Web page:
If I just added them, the list would grow to seven – which may be George Miller’s Magical Number, but is too many for me to remember:
- Brittleness (rigidity, fragility)
- Abundance (intangibility, copyability, non-rivalry)
- Persistence <> Mutability
- Findability <> Opacity
- Scale <> Brittleness
A few loose ideas that I’m still mulling, and that my dear readers may have opinions on:
Abundance is an important attribute of digital media. Economics is often defined as “the study of choice under scarcity.” If scarcity exists in digital systems (human attention, perhaps) it’s of a relatively novel kind in evolutionary terms. As I remarked in Why are virtual worlds so real?, synthetic worlds suppress much of the abundance of digital environments in order to be intelligible and enjoyable.
I’m not proposing that any of these attributes are brand new in human experience. I do claim, though, that individually and collectively they represent a phase transition in the situations we have to cope with. Each individual attribute gains its power from an amplification beyond what we’re used to:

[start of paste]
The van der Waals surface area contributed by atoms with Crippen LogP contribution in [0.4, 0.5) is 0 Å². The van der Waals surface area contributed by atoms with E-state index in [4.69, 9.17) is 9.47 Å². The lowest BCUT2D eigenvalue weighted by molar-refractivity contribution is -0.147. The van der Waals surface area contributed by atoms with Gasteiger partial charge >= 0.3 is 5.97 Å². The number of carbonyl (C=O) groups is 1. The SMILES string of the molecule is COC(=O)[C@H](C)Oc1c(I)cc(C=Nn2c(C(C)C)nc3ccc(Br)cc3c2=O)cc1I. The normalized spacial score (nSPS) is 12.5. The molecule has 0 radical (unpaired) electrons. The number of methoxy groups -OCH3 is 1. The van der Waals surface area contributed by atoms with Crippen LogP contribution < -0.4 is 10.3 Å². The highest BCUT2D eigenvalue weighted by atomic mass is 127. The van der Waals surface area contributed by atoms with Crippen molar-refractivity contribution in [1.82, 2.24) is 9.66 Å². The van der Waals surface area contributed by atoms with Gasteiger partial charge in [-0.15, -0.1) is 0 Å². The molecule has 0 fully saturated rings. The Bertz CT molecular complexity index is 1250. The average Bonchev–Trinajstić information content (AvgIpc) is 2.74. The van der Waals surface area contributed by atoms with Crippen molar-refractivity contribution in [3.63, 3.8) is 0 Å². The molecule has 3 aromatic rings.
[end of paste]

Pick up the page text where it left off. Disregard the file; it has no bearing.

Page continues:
Another weakness in the analysis so far: it’s essentially descriptive, and to some extent explanatory. I have yet to demonstrate that it has predictive power. If I were a social scientist I’d try to extract normative prescriptions, but I’m still too much of a geek for that.
Persistent artifacts aren’t novel. The pyramids have been around a while and will probably outlast most buildings in Second Life; and even intangibles like conversations last in people’s memories. However, the precision of recall and the volume of digital items that be recorded is sufficiently novel to drive a phase change.
On brittleness: We’re used to things breaking. However, the closest we’ve come to the brittleness of software until now has been legal documents where a misplaced comma can be very significant. However, in the legal case the “application” is “executed” in a court of law, where human concepts like intent and reasonableness can provide some resilience.
On scale: “The moment programs grow beyond smallness, their brittleness becomes the most prominent feature, and software engineering becomes Sisyphean.” – Jaron Lanier, Why Gordian Software has convinced me to believe in the reality of cats and apples.
Information overload can be seen as the consequence of combined excesses in Abundance, Findability, Persistence and Scale.